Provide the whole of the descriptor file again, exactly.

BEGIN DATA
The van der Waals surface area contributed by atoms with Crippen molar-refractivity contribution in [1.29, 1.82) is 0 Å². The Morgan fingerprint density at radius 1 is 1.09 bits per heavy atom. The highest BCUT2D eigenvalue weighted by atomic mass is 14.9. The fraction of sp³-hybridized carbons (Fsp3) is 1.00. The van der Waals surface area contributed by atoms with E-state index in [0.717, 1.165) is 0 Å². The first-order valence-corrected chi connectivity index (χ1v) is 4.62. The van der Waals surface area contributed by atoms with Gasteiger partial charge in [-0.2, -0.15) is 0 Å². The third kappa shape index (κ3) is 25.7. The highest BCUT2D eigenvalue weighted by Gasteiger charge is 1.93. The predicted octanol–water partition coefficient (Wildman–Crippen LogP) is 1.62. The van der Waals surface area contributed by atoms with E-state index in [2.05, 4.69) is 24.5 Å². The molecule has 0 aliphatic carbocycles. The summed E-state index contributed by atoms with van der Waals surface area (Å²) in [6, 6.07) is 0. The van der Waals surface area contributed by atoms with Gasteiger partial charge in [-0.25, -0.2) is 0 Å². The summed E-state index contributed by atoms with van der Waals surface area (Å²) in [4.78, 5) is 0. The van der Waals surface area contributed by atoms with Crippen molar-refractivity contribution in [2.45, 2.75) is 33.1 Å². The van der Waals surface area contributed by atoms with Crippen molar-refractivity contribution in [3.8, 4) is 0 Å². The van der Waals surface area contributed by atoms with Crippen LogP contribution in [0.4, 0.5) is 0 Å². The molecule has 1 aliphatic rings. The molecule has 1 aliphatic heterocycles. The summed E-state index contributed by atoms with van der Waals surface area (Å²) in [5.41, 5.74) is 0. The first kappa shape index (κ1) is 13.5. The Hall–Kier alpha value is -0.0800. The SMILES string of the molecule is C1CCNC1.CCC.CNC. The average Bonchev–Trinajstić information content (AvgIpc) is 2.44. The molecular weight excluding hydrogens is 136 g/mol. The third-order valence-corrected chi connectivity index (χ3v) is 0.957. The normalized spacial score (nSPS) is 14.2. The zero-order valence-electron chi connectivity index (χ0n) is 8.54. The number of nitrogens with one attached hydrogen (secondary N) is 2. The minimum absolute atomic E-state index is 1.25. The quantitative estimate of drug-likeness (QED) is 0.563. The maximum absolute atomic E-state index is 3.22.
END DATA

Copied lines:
The van der Waals surface area contributed by atoms with Crippen molar-refractivity contribution in [1.29, 1.82) is 0 Å². The Morgan fingerprint density at radius 1 is 1.09 bits per heavy atom. The highest BCUT2D eigenvalue weighted by atomic mass is 14.9. The fraction of sp³-hybridized carbons (Fsp3) is 1.00. The van der Waals surface area contributed by atoms with E-state index in [0.717, 1.165) is 0 Å². The first-order valence-corrected chi connectivity index (χ1v) is 4.62. The van der Waals surface area contributed by atoms with Gasteiger partial charge in [-0.2, -0.15) is 0 Å². The third kappa shape index (κ3) is 25.7. The highest BCUT2D eigenvalue weighted by Gasteiger charge is 1.93. The predicted octanol–water partition coefficient (Wildman–Crippen LogP) is 1.62. The van der Waals surface area contributed by atoms with E-state index in [2.05, 4.69) is 24.5 Å². The molecule has 0 aliphatic carbocycles. The summed E-state index contributed by atoms with van der Waals surface area (Å²) in [6, 6.07) is 0. The van der Waals surface area contributed by atoms with Gasteiger partial charge in [-0.25, -0.2) is 0 Å². The summed E-state index contributed by atoms with van der Waals surface area (Å²) in [4.78, 5) is 0. The van der Waals surface area contributed by atoms with Crippen molar-refractivity contribution in [2.45, 2.75) is 33.1 Å². The van der Waals surface area contributed by atoms with Crippen molar-refractivity contribution in [3.8, 4) is 0 Å². The van der Waals surface area contributed by atoms with Crippen LogP contribution in [0.4, 0.5) is 0 Å². The molecule has 1 aliphatic rings. The molecule has 1 aliphatic heterocycles. The summed E-state index contributed by atoms with van der Waals surface area (Å²) in [5.41, 5.74) is 0. The first kappa shape index (κ1) is 13.5. The Hall–Kier alpha value is -0.0800. The SMILES string of the molecule is C1CCNC1.CCC.CNC. The average Bonchev–Trinajstić information content (AvgIpc) is 2.44. The molecular weight excluding hydrogens is 136 g/mol. The third-order valence-corrected chi connectivity index (χ3v) is 0.957. The normalized spacial score (nSPS) is 14.2. The zero-order valence-electron chi connectivity index (χ0n) is 8.54. The number of nitrogens with one attached hydrogen (secondary N) is 2. The minimum absolute atomic E-state index is 1.25. The quantitative estimate of drug-likeness (QED) is 0.563. The maximum absolute atomic E-state index is 3.22.